We arrived at the campsite smelly and dirty and hungry. We helped ourselves and with the handful of time we had before our expedition to lower Langun chamber, we explored the campsite and near the cave’s exit. Equipped with our phones and cameras we brought, we didn’t miss this chance while the sun is still above the horizon.




I am now fascinated by exploring the caves. The landscapes inside the cave are fabulous. The damp air is saturated with the foul stench of guano but still, the smell of lavishing jungle nearby dominated. The flora and fauna are not different from the surface. Tree roots and thick vines dangling like snakes dropped down into the mouth of the cave from gaps in the limestones, livened by the reach of the sun’s rays and by their need of water.



When the night and day were playing tug of war, thousands or even millions of bats covered the cave’s exit, dancing on the twilight sky of Samar island. Their dance lasted long enough before the stars took their turn in the night sky.


SEE PART 01 LANGUN-GOBINGOB CAVE: The Intrepid Exploration to the Underground Realm of Samar (Part 01 — Gobingob Cave)



Following dinner, we set off deeper into the lower Langun chamber. That may be the deepest I had reached so far from the surface. To enter the lower Langun chamber includes a rappel down to a very narrow hole and then, to an even narrower hole that could only fit one person slithering to the other end like a snake.




And oh, there’s a snake that awaits us on the other side sitting like royalty, from the family of the cobra with a length of not less than 3 meters long.

Within minutes, we reached an area of a very thick knee-deep mud, thicker than we once traversed. My foot was stuck in this mud and lost my balance. I stumbled into the mud with both arms stuck to it on elbow level. It was so hilarious that my friends were laughing at me.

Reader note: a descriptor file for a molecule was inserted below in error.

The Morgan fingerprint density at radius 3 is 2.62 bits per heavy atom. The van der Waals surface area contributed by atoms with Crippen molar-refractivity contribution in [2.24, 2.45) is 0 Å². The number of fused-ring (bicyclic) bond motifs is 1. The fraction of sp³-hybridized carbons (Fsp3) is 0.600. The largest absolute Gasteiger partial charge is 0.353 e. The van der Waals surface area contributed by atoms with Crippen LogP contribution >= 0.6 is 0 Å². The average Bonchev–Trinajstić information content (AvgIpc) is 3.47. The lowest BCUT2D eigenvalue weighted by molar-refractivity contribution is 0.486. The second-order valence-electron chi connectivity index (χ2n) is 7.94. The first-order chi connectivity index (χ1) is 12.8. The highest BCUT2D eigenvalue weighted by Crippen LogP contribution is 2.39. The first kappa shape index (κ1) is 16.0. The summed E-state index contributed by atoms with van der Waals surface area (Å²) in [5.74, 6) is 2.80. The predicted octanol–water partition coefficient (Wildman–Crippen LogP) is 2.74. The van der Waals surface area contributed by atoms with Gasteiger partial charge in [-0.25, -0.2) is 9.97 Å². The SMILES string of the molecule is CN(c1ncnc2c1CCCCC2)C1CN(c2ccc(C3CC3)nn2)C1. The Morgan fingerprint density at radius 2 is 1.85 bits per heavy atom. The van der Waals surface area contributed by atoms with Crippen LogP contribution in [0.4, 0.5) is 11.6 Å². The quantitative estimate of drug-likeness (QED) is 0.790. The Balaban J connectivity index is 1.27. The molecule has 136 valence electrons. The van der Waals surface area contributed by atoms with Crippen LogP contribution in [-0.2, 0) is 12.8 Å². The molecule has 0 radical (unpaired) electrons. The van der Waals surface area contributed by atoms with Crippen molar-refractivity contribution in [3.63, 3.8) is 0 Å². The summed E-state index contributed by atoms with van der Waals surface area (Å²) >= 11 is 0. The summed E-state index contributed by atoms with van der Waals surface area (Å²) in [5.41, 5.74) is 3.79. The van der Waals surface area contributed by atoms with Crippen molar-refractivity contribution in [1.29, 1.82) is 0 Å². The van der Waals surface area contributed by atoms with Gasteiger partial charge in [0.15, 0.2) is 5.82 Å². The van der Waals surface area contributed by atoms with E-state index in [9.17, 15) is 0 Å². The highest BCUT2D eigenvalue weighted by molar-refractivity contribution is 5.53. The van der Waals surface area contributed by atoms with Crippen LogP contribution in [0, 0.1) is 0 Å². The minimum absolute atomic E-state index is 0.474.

As we navigate the thick mud, we’re all amused upon reaching the cave terraces, natural pools, discovering an underground river and waterfalls. My heart was thumping by surprise seeing these natural creations in the underground realm.



We traversed through muddy and sandy hills, on a river sandbar and on rivers until through an increasingly narrow tunnel. We had fun by sliding through a natural mudslide. Each of us has our own story of tumbling and soaking onto muds and rivers. We saw blind fishes and crabs that are endemic to this kind of place.


Our expedition ended earlier than expected so we had a bunch of time bathing ourselves and cleaning up these mud-covered clothes on our way back before hitting the sack.




Our bodies were exhausted after our activity. My friends immediately transpired themselves to dreamland while my thoughts were still wandering around the caverns of my mind. Just when we’re savoring our last night camping and slumbering inside the cave, one of our cave-dwelling and cave-crawling friends paid a visit. A snake slithered its way into the middle of our campsite passing few of my snoozing companions. One of them noticed the snake and her scream startled the snake away and woke the sleepers up. It was a very surreal experience since I was only a meter away from the snake itself and was still awake at that time. Nevertheless, no one was harmed and no cave-dwelling creature was beaten to death.